From Matthew we can deduce it was a star that had newly appeared. Also, it travelled slowly across the sky against the star background. The Magi first saw the star in the east, then came to Jerusalem where Herod sent them to Bethlehem, then they went on their way and “the star that they had seen in the east went ahead of them” (2:7). Since Bethlehem is almost due south of Jerusalem (by 6 miles), the star must have moved slowly through the sky from east to south in around 2 months’ time. Popular tradition has the star pointing out the very stable in which Christ was born, but according to Matthew, viewed from Jerusalem the star stood over the place where the child was born, ie Bethlehem. There is only one astronomical object which satisfies all this criteria: a comet with a long tail. The Chinese kept records on interesting stars, and in 5 C.E. there was a comet with a long tail that was visible for over 70 days. This is the only long-tailed comet recorded by the Chinese between 20 B.C.E. and 10 C.E.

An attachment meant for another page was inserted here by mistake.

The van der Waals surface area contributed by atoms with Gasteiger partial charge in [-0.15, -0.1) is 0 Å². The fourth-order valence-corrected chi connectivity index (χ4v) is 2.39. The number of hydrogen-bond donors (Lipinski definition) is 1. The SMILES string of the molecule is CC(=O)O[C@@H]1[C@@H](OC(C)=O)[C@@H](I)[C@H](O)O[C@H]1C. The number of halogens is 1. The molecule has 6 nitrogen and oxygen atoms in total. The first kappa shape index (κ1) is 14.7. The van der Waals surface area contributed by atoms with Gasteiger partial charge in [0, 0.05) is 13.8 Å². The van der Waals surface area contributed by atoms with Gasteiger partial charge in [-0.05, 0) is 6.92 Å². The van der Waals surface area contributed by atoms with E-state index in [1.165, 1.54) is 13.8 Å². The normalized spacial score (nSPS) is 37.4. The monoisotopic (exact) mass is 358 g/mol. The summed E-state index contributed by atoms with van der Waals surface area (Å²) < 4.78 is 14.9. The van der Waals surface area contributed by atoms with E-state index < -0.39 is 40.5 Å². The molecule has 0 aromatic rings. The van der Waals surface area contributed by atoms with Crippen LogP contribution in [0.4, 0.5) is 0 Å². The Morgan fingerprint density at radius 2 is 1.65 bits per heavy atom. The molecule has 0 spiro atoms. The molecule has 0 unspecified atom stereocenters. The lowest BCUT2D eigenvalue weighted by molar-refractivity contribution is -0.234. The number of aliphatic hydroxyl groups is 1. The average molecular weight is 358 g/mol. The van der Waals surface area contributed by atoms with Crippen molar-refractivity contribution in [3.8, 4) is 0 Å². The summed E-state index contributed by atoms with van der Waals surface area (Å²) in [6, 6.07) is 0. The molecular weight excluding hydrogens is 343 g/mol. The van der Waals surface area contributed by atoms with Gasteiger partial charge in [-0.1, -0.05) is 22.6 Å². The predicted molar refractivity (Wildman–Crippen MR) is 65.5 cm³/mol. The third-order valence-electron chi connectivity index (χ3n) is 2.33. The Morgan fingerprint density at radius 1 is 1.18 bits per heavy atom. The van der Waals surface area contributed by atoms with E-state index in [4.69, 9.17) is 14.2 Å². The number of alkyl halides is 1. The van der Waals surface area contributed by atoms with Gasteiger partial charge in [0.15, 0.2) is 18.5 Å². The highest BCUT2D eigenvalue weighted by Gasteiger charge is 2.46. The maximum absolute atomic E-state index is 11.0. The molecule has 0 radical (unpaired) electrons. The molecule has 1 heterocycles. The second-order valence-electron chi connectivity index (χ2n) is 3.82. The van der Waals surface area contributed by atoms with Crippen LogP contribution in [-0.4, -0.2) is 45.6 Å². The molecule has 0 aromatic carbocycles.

And a (somewhat) appropriate recipe:
Sticky Cinnamon Figs
4 ripe figs
Knob of butter
2 T clear honey
2-3 T Armagnac or brandy
Small handful of shelled pistachio nuts or almonds
½ t ground cinnamon or mixed spice
Mascarpone or thick Greek
yogurt to serve
Preheat the grill to medium-high. Cut a deep cross in the top of each fig, then ease the top apart so it opens like a flower. Sit the figs in a small baking dish and drop a piece of butter in the center of each. Drizzle honey over then Armagnac or brandy. Scatter over the nuts and spice. Grill for 5 mins until the figs are softened and the honey and butter make a sticky sauce in the bottom of the dish.